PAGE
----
Short v. Janssen Pharmaceuticals, Inc. et al

Filing 38

OPINION ; signed by Judge Robert J. Jonker (Judge Robert J. Jonker, ymc)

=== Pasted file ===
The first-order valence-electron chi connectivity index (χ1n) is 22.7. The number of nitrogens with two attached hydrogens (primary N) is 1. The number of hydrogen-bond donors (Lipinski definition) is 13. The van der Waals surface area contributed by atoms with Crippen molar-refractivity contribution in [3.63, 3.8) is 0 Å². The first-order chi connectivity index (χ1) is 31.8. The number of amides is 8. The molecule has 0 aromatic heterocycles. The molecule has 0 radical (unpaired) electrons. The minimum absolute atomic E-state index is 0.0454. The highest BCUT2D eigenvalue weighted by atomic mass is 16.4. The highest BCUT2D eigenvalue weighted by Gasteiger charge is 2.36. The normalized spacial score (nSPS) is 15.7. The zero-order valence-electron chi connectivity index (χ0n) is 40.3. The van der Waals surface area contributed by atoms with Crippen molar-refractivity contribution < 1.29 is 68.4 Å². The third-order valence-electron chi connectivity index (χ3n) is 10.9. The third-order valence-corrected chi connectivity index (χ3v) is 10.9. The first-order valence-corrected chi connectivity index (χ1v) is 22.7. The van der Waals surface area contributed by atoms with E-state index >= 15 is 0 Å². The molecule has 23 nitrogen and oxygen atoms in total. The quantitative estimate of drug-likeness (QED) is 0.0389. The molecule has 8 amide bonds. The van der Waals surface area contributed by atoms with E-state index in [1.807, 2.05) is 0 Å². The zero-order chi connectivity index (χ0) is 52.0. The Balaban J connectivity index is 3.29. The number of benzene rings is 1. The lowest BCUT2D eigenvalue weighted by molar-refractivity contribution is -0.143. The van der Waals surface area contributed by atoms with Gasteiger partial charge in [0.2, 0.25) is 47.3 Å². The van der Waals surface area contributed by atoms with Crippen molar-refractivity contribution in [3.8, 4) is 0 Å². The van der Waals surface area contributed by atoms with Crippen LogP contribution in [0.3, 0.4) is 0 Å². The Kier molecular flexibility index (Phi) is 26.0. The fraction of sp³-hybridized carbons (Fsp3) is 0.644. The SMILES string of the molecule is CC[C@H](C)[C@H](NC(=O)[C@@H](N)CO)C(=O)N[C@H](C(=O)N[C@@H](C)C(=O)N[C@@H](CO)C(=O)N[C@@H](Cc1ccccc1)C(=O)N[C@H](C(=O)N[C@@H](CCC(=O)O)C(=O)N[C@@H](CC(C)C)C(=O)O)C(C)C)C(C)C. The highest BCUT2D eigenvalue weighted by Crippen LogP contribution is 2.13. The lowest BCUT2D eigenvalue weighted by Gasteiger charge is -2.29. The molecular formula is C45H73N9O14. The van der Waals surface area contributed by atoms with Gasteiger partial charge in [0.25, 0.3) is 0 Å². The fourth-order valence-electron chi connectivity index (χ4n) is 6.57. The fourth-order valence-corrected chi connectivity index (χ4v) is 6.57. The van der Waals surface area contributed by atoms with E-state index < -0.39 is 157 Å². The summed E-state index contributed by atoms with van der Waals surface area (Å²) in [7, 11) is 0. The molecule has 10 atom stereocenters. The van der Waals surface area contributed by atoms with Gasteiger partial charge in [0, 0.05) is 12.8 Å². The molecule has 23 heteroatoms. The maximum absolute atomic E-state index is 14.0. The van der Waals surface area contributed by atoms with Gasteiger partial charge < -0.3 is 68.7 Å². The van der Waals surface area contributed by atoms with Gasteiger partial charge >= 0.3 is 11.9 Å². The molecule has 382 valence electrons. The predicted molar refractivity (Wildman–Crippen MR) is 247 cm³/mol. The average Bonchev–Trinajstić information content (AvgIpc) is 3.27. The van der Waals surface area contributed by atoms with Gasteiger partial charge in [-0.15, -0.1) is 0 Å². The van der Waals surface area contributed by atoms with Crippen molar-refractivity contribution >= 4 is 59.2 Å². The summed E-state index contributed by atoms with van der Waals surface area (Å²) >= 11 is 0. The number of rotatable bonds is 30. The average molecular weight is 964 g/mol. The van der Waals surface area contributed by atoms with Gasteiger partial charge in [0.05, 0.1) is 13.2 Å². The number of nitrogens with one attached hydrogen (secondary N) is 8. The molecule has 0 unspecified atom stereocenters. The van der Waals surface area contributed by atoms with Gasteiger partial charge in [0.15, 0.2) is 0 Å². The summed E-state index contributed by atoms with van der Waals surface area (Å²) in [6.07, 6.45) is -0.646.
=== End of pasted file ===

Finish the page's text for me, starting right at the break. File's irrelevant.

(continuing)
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UNITED STATES DISTRICT COURT WESTERN DISTRICT OF MICHIGAN SOUTHERN DIVISION JERAD SHORT, Plaintiff, CASE NO. 1:14-CV-1025 v. HON. ROBERT J. JONKER JANSSEN PHARMACEUTICALS, INC., AND JOHNSON AND JOHNSON INC. Defendants. __________________________________/ OPINION Plaintiff Jerad Short brought this action against Defendants Janssen Pharmaceuticals, Inc. and Johnson & Johnson, Inc., alleging violations of the federal Racketeer Influenced and Corrupt Organizations Act (“RICO”), see 18 U.S.C. § 1962, the Michigan Consumer Protection Act, see Mich. Comp. Laws §§ 445.901–.922, and the Michigan Products Liability Act, see Mich. Comp. Laws §§ 600.2945–.2949b. Before the Court is Defendants’ Motion to Dismiss for Failure to State a Claim (docket no. 10). The Court held oral argument on this motion on February 13, 2015. At that time, the Court issued an order regarding supplemental briefing on issues raised during oral argument, including the issue of statutory standing under RICO. Plaintiff Short filed a supplemental brief regarding statutory standing (docket no. 27). Defendants filed a supplemental brief in support of their motion to dismiss for failure to state a claim, also addressing this issue (docket no. 30). Plaintiff Short filed a surreply in response to the Defendant’s motion (docket no. 34). For the reasons that follow, the Defendants’ motion to dismiss is GRANTED. I. BACKGROUND This case involves an alleged unlawful marketing scheme. Defendant Janssen Pharmaceuticals is a wholly-owned subsidiary of Defendant Johnson & Johnson, Inc. Defendants’ line of business includes the manufacture, labeling, advertisement, and sale of prescription drugs. Defendants allegedly knew that one of its drugs, Risperdal, posed certain health risks to children, including the risk of elevated levels of prolactin, a hormone that can stimulate breast development and milk production, and can result in the gynecomastia disorder in males. (R. 1, Compl. at 6, PageID # 6.) Despite this alleged knowledge, Defendants allegedly instructed its sales representatives to market Risperdal for an off-label use as a safe and effective treatment for various adolescent disorders. (R. 1, Compl. at 7, PageID # 7.) Allegedly included as targets of Defendants’ marketing campaign were psychiatric and medical centers located in Michigan. (R. 1, Compl. at 7, PageID # 7.) Plaintiff Short, a resident of the State of Michigan, was diagnosed with bipolar disorder when he was around ten years old. He received treatment for this disorder at psychiatric and medical centers in Michigan, the same locations where Defendants allegedly had implemented their fraudulent marketing campaign. (R. 1, Compl. at 11, PageID # 11.) Plaintiff’s treatment included a prescription for Risperdal. The parties agree that any direct costs for Risperdal were paid by Plaintiff Short’s insurance company. The parties also agree that at all times Risperdal was approved for on-label uses by the federal Food & Drug Administration. Plaintiff contends that as a result of taking Risperdal, he developed the gynecomastia disorder. Plaintiff further contends that he suffered this injury because Defendants failed to provide -2- complete and accurate information about the risks of taking Risperdal. He filed this action in the U.S. District Court for the Western District of Michigan, on the basis of diversity jurisdiction. Defendants filed a motion to dismiss, alleging that Plaintiff’s claims failed as a matter of law for various reasons. At oral argument, the Court discussed the issue of statutory standing under RICO, inquiring whether Plaintiff himself directly incurred costs as part of a retail purchase of Risperdal. Plaintiff conceded that his insurance company paid the upfront cost for Risperdal, but argued that this fact did not preclude statutory standing under RICO. The Court permitted supplemental briefing on the issue. The matter is now fully briefed and ready for decision. II. LEGAL STANDARD The Federal Rules provide that a cause of action may be dismissed for “failure to state a claim upon which relief can be granted.” Fed. R. Civ. P. 12(b)(6). To survive a Rule 12(b)(6) motion, “a complaint must contain sufficient factual matter, accepted as true, to state a claim for relief that is plausible on its face.” Ashcroft v. Iqbal, 556 U.S. 662, 678 (2009) (internal quotation marks omitted). Put differently, if the plaintiffs do “not nudge[ ] their claims across the line from conceivable to plausible, their complaint must be dismissed.” Bell Atl. Corp. v. Twombly, 550 U.S. 544, 570 (2007). “A claim has facial plausibility when the plaintiff pleads factual content that allows the court to draw the reasonable inference that the defendant is liable for the misconduct alleged.” Iqbal, 556 U.S. at 678. In determining whether a claim has facial plausibility, a court must construe the complaint in the light most favorable to the plaintiff, accept the factual allegations as true, and draw all reasonable inferences in favor of the plaintiff. Bassett v. Nat’l Collegiate Athletic Ass’n, 528 F.3d 426, 430 (6th Cir. 2008). Even after accepting all factual allegations as true, for a claim to be valid, the complaint “must contain either direct or inferential allegations respecting all the -3- material elements to sustain recovery under some viable legal theory.” League of United Latin Am. Citizens v. Bredesen, 500 F.3d 523, 527 (6th Cir. 2007) (internal citations omitted). The parties agree that Federal Rule of Civil Procedure 9(b), which involves more rigorous pleading standards, applies to Plaintiff’s federal RICO claim. Rule 9(b) states as follows: “In alleging fraud or mistake, a party must state with particularity the circumstances constituting fraud or mistake.” Fed. R. Civ. P. 9(b). “In order to allege fraud with particularity, the plaintiffs, at a minimum, must allege the time, place, and content of the alleged misrepresentation on which [they] relied; the fraudulent scheme; the fraudulent intent of the defendants; and the injury resulting from the fraud.” Heinrich v. Waiting Angels Adoption Servs., Inc., 668 F.3d 393, 403–04 (6th Cir. 2012) (internal quotation marks omitted). III. DISCUSSION A. `Federal Law RICO claim RICO’s civil-suit provision grants “[a]ny person injured in his business or property by reason of a violation of” RICO’s substantive provisions the right to “sue [ ] in any appropriate United States district court” and to “recover threefold the damages he sustains and the cost of the suit, including a reasonable attorney’s fee.” Trollinger v. Tyson Foods, Inc., 370 F.3d 602, 612 (6th Cir. 2004) (quoting 18 U.S.C. § 1964(c)). In a relatively recent en banc decision, the Sixth Circuit noted courts’ longstanding concerns about the ever-expanding scope of RICO, observing that it has evolved into something quite different from the original conception of its enactors. See Jackson v. Sedgwick Claims Mgmt. Servs., Inc., 731 F.3d 556, 563 (6th Cir. 2013) (en banc). Accordingly, the Sixth Circuit instructed that “RICO’s breadth is not boundless,” especially with respect to RICO’s requirement that a plaintiff be injured in his business or property, which generally requires an “injury -4- arising directly out of a retail purchase.” Id. at 562, 565 (internal quotation marks omitted). The Sixth Circuit observed that RICO’s injury requirement can “be characterized as a statutory standing issue.” Id. at 562 n.2. “Standing poses a threshold question involving constitutional, prudential and (as in this case) statutory limitations on who may sue, regardless of the merits of that person’s claim.” See Tyson Foods, 370 F.3d at 612. The question of statutory standing is “analytically distinct from the question whether a federal court has subject-matter jurisdiction to decide the merits of a case.” Roberts v. Hamer, 655 F.3d 578, 580 (6th Cir. 2011). Where a plaintiff lacks statutory standing to sue, the court must dismiss his case for failure to state a claim upon which relief can be granted. Id. at 581; see also Tyson Foods, Inc., 370 F.3d at 612 (noting that a plaintiff whose injury is derivative of another’s lacks statutory standing under RICO and “has no right even to file a lawsuit”). Plaintiff Short’s statutory-standing obstacle in bringing this case is that he did not pay anything for Risperdal. Instead, his insurance company paid the bill, possibly with a co-pay from Short’s mother. Without actually paying anything himself, Short cannot satisfy the RICO statutory prerequisite of “injur[y] in business or property.” See 18 U.S.C. § 1964(c). Short’s alleged personal injuries—including any costs necessary to address them—do not satisfy the RICO statutory standing requirement, see Jackson, 731 F.3d at 564, as even Short acknowledges. Short must, at a minimum, show some direct, pecuniary injury to his own pocket that is unrelated to the claimed personal injury. His admission that he did not actually expend any personal funds on the Risperdal precludes him from meeting the RICO statutory-standing test. Plaintiff Short argues that he may, nonetheless, “be said to have incurred the expense,” despite the fact that his insurer paid the liability on his behalf (or because his mother may have -5- contributed, in the form of co-pays), because an insurance contract is one in which “one party, for consideration, assumes delineated risks of the other party.” King v. Ford Motor Credit Co., 668 N.W.2d 357, 369 (Mich. Ct. App. 2003). Plaintiff Short states that in assessing whether an individual has sustained an injury to his business or property, federal courts generally look to state law to determine whether a particular injury satisfies the definition of property. Plaintiff Short relies heavily on Shanafelt v. Allstate Insurance Co., 552 N.W.2d 671 (Mich. Ct. App. 1996), a Michigan Court of Appeals decision involving the State of Michigan’s No-Fault Automobile Insurance Act, for the proposition that a policyholder still incurs liability for the medical goods or services provided even if an insurance company ultimately covers the cost. But the argument sidesteps the key statutory term of “injury.” RICO statutory standing requires “injury” to business or property, not merely an acquisition of goods or services for business or property. Even assuming that Plaintiff Short—as a minor—could legally incur contractual liability to pay for his Risperdal prescription, the undisputed fact remains that he never actually had to part with any money for the drugs because his insurance company paid the entire bill for him (possibly with a co-pay from his mother). This is no different than ordering lunch in a restaurant: ordering lunch may obligate you to pay for it, but if your friend picks up the tab, you haven’t suffered any pecuniary injury at all. Crediting Plaintiff Short’s argument would ignore the limitation that a plaintiff must suffer an “injury to business or property” to file a suit under RICO, which the Sixth Circuit has observed carries “restrictive significance.” See Jackson, 731 F.3d at 564. Accordingly, because Plaintiff has not alleged, and cannot allege, a direct, concrete injury to his business or property, he has not met RICO’s statutory-standing requirement. -6- This conclusion is well-supported by the reasoning in the Sixth Circuit’s recent en banc decision, which stressed that there must be meaningful limits to what constitutes an injury to business or property under RICO. See Jackson, 731 F.3d at 562–63. It is also bolstered by other Sixth Circuit precedent requiring that the RICO injury be one that occurred directly to the plaintiff. See Perry v. Am. Tobacco Co., 324 F.3d 845, 849 (6th Cir. 2003) (observing that statutory standing to bring a RICO claim is “always limited to parties who are directly injured”). Finally, its conclusion falls squarely in line with those reached by other courts. In Steele v. Hospital Corporation of America, 36 F.3d 69 (9th Cir. 1994), the Ninth Circuit addressed a RICO claim involving an alleged conspiracy to overbill insurance companies. In finding that the plaintiffs, four former patients, lacked statutory standing under RICO, the Ninth Circuit reasoned as follows: It is not enough that the patients show that their insurance company had to pay out more than it otherwise would have without the alleged RICO violation. This does not constitute financial loss to them. . . . [I]n this case, if the patients have paid none of the allegedly excessive charges out of their own pockets because those charges were covered by insurance, then they have suffered no financial loss. The patients argue that they have suffered financial loss because the excessive charges depleted their insurance benefits. Read, father of one of the adolescent patients, stated in his deposition, “I could have used some of those [insurance] benefits for myself.” However, he does not specify an instance where he had to pay a claim out of his own funds because his insurance had been exhausted. He has not described a concrete financial loss, but rather a speculative injury, contingent on actually seeking medical care for himself. [These] speculative injuries do not serve to confer standing under RICO, unless they become concrete and actual. Id. at 70–71; see also Maio v. Aetna, Inc., 221 F.3d 472, 483 (3d Cir. 2000) (reaffirming that to establish statutory standing, a RICO plaintiff must allege a “concrete financial loss”). The Court agrees with this reasoning, and finds that Plaintiff’s pointing to a loss purportedly incurred by his -7- insurance company falls short of RICO’s statutory-standing requirement that he plead a “concrete and actual” loss to his business or property. See Steele, 36 F.3d at 71. Plaintiff Short also makes an argument that he became subrogated to his insurer when his insurer paid for the Risperdal on his behalf. He alleges that in Michigan, a subrogated injured party may seek recovery of amounts paid by his insurer as a component of damages in a suit. But this is not how subrogation works. In fact, it is well established that when an insurance company pays an insured’s expense for a prescription drug or other covered good or service, the insurer is the only real party in interest. See, e.g., Sinai Hosp. of Detroit v. Sivak, 276 N.W.2d 518, 520 (Mich. Ct. App. 1979) (“The subrogee is generally recognized as the real party in interest. Generally, an insured, who no longer has any interest in the recovery, cannot sue.”) Therefore, this argument does not disturb the Court’s conclusion that Plaintiff Short lacks statutory standing to pursue his RICO claim. Accordingly, the Court GRANTS the Motion to Dismiss as to the federal RICO claim. B. Plaintiff’s State Law Claims Plaintiff also brings claims against Defendants under the laws of the State of Michigan. As noted above, the Court has diversity jurisdiction of Plaintiff’s state law claims on the grounds that Plaintiff is a resident of the State of Michigan and Defendants’ principal place of business is New Jersey, and the amount in controversy exceeds the appropriate threshold. See 28 U.S.C. § 1332. 1. Plaintiff’s Michigan Consumer Protection Act Claims The Michigan Consumer Protections Act protects Michigan consumers from “unfair, unconscionable, or deceptive methods, acts, or practices in the conduct of trade or commerce.” Mich. Comp. Laws § 445.903(1). However, the MCPA does not apply to “[a] transaction or conduct -8- specifically authorized under laws administered by a regulatory board or officer acting under statutory authority of this state or the United States.” Id. § 445.904(1)(a). Defendants argue that dismissal is appropriate because the MCPA does not apply to activities regulated by the federal Food & Drug Administration. (R. 11, Def. Br. at 14–15, PageID # 176–77.) Plaintiff argues that the Food & Drug Administration did not approve the marketing of Risperdal to adolescents; rather, it refused this request, and so the Michigan Consumer Protections Act applies. (R. 16, Pl. Resp. Br. at 17, PageID # 265.) The viability of Plaintiff’s claim, therefore, depends on whether express approval or authorization is necessary to exempt a claim from the scope of the MCPA. “The Michigan Supreme Court has held that, in determining if a transaction or conduct is exempt from the scope of the MCPA, ‘the relevant inquiry is not whether the specific misconduct alleged by the plaintiffs is ‘specifically authorized.’ Rather, it is whether the general transaction is specifically authorized by law, regardless of whether the specific misconduct alleged is prohibited.’” Peter v. Stryker Orthopaedics, Inc., 581 F. Supp. 2d 813, 816 (E.D. Mich. 2008) (quoting Smith v. Globe Life Ins. Co., 597 N.W.2d 28, 38 (Mich. 1999)). In an effort to distinguish this controlling case law, Plaintiff admits that it is “persuasive” and points to the MCPA’s statutory language, without citing any authority that supports its interpretation. (R. 16, Pl. Resp. Br. at 18, PageID # 266.) Plaintiff’s argument simply lacks a foundation in case law. Accordingly, the Court GRANTS the motion to dismiss as to the MCPA claim. 2. Plaintiff’s Michigan Products Liability Act Claims The Michigan Products Liability Act creates broad immunity for pharmaceutical manufacturers. With two limited exceptions, the statute provides that “a product that is a drug is not -9- defective or unreasonably dangerous, and the manufacturer or seller is not liable, if the drug was approved for safety and efficacy by the United States food and drug administration, and the drug and its labeling were in compliance with the United States food and drug administration approval at the time the drug left the control of the manufacturer or seller.” Mich. Comp. Laws § 600.2946. This liability protection does not apply if the defendant: (a) Intentionally withholds from or misrepresents to the United States food and drug administration information concerning the drug that is required to be submitted [to the FDA] . . . and the drug would not have been approved or the [FDA] would have withdrawn approval if the information were accurately submitted, [or] (b) Makes an illegal payment to an official or employee of the [FDA] for the purpose of securing or maintaining approval of the drug. Id. § 600.2946. The intentional-misrepresentation exception is at issue here. “Federal law preempts and limits these statutory exceptions.” Blair v. Genentech, Inc., No. 1:11-CV-482, 2011 WL 5088969, at *5 (W.D. Mich. Oct. 26, 2011) (citing Garcia v. Wyeth–Ayerst Laboratories, 385 F.3d 961, 965–66 (6th Cir. 2004) (citing Buckman Co. v. Pl's Legal Comm., 531 U.S. 341, 350 (2001))). In Buckman, the Supreme Court determined that “[s]tate law fraud-on-the-FDA claims inevitably conflict with the FDA’s responsibility to police fraud consistently with the Agency's judgment and objectives.” 531 U.S. at 350. In Garcia, the Sixth Circuit found that the same analysis applies to the exceptions in the Michigan statute. See 384 F.3d at 966 (“Buckman teaches that state tort remedies requiring proof of fraud committed against the FDA are foreclosed since federal law preempts such claims.”). Accordingly, Defendants argue that the Michigan Products Liability Act does not apply to products such as Risperdal that were at all times approved by the Food & Drug Administration. (R. 11, Def. Br. at 16–17, PageID # 178–79.) -10- Defendants also argue that Plaintiff’s claim does not fall into either of the statute’s two exceptions. (R. 11, Def. Br. at 17–22, PageID # 179–84.) Plaintiff counters that Michigan’s Products Liability Act is “nuanced” and applies only if the drug is “promoted and marketed within the scope” of the Food & Drug Administration’s approval. (R. 16, Pl. Resp. Br. at 19–24, PageID # 267–72.) Defendants assert that the Michigan Products Liability Act has no “overpromotion” exception. (R. 20, Def. Rep. Br. at 13, PageID # 304.) Again, based on controlling case law, the claim must be dismissed. The Sixth Circuit has observed that “Michigan law generally immunizes a drug manufacturer from liability for FDA-approved drugs unless the manufacturer intentionally withholds or misrepresents information that would have led the FDA to deny approval or withdraw the drug.” In re Aredia & Zometa Products Liab. Litig., 352 F. App'x 994, 995 (6th Cir. 2009) (citing Mich. Comp. Laws. § 600.2946(5)(a)) (emphasis added). There is no allegation in this case that any information relating to off-label usage would have affected the on-label usage that the FDA approved, and so the immunity applies. Moreover, Defendants correctly note that courts have repeatedly rejected Plaintiff’s position, and that companies such as defendants are entitled to the immunity if the drug at issue has FDA approval, regardless of whether the defendant has improperly promoted the off-label use of a drug. (R. 20, Def. Rep. Br. at 12–13, PageID # 303–04.) Indeed, the “Michigan Supreme Court has stated that this statute provides ‘an absolute defense to a products liability claim if the drug and its labeling were in compliance with the FDA’s approval at the time the drug left the control of the manufacturer or seller.’” Griffus v. Novartis Pharm. Corp., No. 06-10891, 2006 WL 2583129, at *1 (E.D. Mich. Sept. 6, 2006) (quoting Taylor v. Smithkline Beecham Corp., 658 N.W.2d 127, 131 (Mich. 2003)). -11- In Griffus, the district court found that a plaintiff’s argument that she used the drug for a nonapproved purpose “unpersuasive” because drugs are sometimes used for purposes besides those for which the FDA approved them. See id. Accordingly, the “absolute defense” applies, and the Court GRANTS the motion to dismiss. IV. CONCLUSION For the reasons detailed above, the Defendants’ motion to dismiss for failure to state a claim (docket no. 10) is GRANTED. IT IS SO ORDERED. Dated: May 11, 2015 /s/ Robert J. Jonker ROBERT J. JONKER UNITED STATES DISTRICT JUDGE -12-